Many trade groups are calling the Supreme Court’s stay on President Joe Biden’s federal mandate to require COVID-19 vaccinations or testing at businesses with 100 or more employees a win for small businesses.
Implementation and enforcement of the Occupational Safety and Health Administration’s (OSHA) COVID-19 Vaccination and Testing Emergency Temporary Standard (ETS) is pending further review by the U.S. Court of Appeals for the Sixth Circuit on the merits of the case, according to The National Law Review.
OSHA’s mandate would’ve applied to roughly 84 million workers.
“OSHA has never before imposed such a mandate. Nor has Congress,” the Jan. 13 Supreme Court opinion states. “… The question before us is not how to respond to the pandemic, but who holds the power to do so. The answer is clear: Under the law as it stands today, that power rests with the States and Congress, not OSHA.”
Justices Stephen G. Breyer, Sonia Sotomayor and Elena Kagan wrote in a joint dissent that the ETS falls within the core of OSHA’s mission “to ‘protect employees’ from ‘grave danger’ that comes from ‘new hazards’ or exposure to harmful agents.”
“In our view, the Court’s order seriously misapplies the applicable legal standards. And in so doing, it stymies the Federal Government’s ability to counter the unparalleled threat that COVID–19 poses to our Nation’s workers. Acting outside of its competence and without legal basis, the Court displaces the judgments of the Government officials given the responsibility to respond to workplace health emergencies.”
The Associated Press reported that Biden said he was “disappointed that the Supreme Court has chosen to block common-sense life-saving requirements for employees at large businesses that were grounded squarely in both science and the law.”
He called on businesses to institute their own vaccination requirements, noting that a third of Fortune 100 companies already have done so, according to the AP.
U.S. Secretary of Labor Marty Walsh said in a statement he was “disappointed in the court’s decision” and called it a “major setback to the health and safety of workers across the country.”
“OSHA stands by the Vaccination and Testing Emergency Temporary Standard as the best way to protect the nation’s workforce from a deadly virus that is infecting more than 750,000 Americans each day and has taken the lives of nearly a million Americans,” he said. “… The commonsense standards established in the ETS remain critical, especially during the current surge, where unvaccinated people are 15-20 times more likely to die from COVID-19 than vaccinated people. OSHA will be evaluating all options to ensure workers are protected from this deadly virus.”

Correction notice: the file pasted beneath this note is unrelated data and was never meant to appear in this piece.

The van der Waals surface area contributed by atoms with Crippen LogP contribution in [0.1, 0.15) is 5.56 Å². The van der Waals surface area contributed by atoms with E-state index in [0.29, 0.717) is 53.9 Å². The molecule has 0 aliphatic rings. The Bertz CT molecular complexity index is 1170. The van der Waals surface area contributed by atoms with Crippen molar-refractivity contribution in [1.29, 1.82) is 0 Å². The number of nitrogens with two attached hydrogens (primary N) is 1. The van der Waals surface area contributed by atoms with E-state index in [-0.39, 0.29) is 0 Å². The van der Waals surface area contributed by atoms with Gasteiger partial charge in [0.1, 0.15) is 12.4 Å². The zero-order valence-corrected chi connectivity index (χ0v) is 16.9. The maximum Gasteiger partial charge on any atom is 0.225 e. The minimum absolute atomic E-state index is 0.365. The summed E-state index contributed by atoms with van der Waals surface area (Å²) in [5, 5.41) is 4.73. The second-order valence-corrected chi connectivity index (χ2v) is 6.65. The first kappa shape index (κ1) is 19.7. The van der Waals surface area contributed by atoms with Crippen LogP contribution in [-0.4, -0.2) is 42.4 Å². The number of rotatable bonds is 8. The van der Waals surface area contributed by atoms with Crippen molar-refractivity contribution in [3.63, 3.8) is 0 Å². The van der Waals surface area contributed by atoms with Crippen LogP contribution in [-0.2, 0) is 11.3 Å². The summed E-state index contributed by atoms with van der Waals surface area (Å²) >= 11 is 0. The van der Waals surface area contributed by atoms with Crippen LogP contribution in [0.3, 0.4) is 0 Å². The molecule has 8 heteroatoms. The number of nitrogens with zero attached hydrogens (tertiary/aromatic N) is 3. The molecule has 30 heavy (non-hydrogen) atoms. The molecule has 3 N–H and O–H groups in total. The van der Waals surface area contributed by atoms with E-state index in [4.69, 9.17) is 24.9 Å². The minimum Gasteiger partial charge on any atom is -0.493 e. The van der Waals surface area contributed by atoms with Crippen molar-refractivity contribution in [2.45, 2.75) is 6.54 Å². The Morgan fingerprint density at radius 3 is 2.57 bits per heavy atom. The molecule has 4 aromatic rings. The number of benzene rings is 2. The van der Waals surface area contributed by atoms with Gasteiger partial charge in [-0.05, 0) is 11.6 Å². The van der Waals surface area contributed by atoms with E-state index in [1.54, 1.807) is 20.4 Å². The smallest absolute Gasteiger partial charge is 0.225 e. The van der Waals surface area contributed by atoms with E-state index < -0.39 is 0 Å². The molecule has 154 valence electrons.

Walsh urged employers to require vaccination or weekly COVID testing.
“By stopping this mandate from taking effect, the Supreme Court has freed small businesses to focus on bringing the American economy and labor market back to their pre-pandemic peak,” the Job Creators Network (JCN) wrote in a statement. “The court confirmed what JCN has long argued: OSHA does not have the authority to implement this sweeping regulation that will burden American businesses, including many small businesses, with new costs and exacerbate the historic labor shortage.”
The National Federation of Independent Business (NFIB), which filed a lawsuit against OSHA’s vaccine mandate, applauded the Supreme Court’s stay.
“As small businesses try to recover after almost two years of significant business disruptions, the last thing they need is a mandate that would cause more business challenges,” said Karen Harned, NFIB Small Business Legal Center executive director in a statement. “We are pleased the Supreme Court stopped the rule from taking effect while the courts consider whether or not it is legal. We are optimistic that the courts will ultimately agree with us that OSHA does not have the emergency authority to regulate the entire American workforce.”
The U.S. Census Bureau conducts a weekly nationwide Small Business Pulse Survey, which found between Jan. 3-9, 29.5% of businesses within the sector that includes automotive repair required employees to have proof of COVID-19 vaccination prior to coming to work. The national average of all sectors was 22.1%.
The survey used the Small Business Administration’s definition of small business to conduct the survey. The SBA uses a table of size standards to determine if a business can be classified as small. Size standards are defined by number of employees or average annual receipts and the definition of small varies by industry, according to the SBA. Small business by firm revenue ranges from $1 million to over $40 million and by number of employees from 100 to over 1,500 employees.
The standards consider automotive repair businesses to be small if they bring in $8 million or less a year and $12 million or less for glass replacement shops.
The Court did, however, uphold the Health and Human Services rule that requires COVID vaccination for all employees of health care providers that participate in Medicare and Medicaid.
“Vaccination requirements are a common feature of the provision of healthcare in America: Healthcare workers around the country are ordinarily required to be vaccinated for diseases such as hepatitis B, influenza, and measles, mumps, and rubella,” the Court’s opinion states. “… The challenges posed by a global pandemic do not allow a federal agency to exercise power that Congress has not conferred upon it. At the same time, such unprecedented circumstances provide no grounds for limiting the exercise of authorities the agency has long been recognized to have.”
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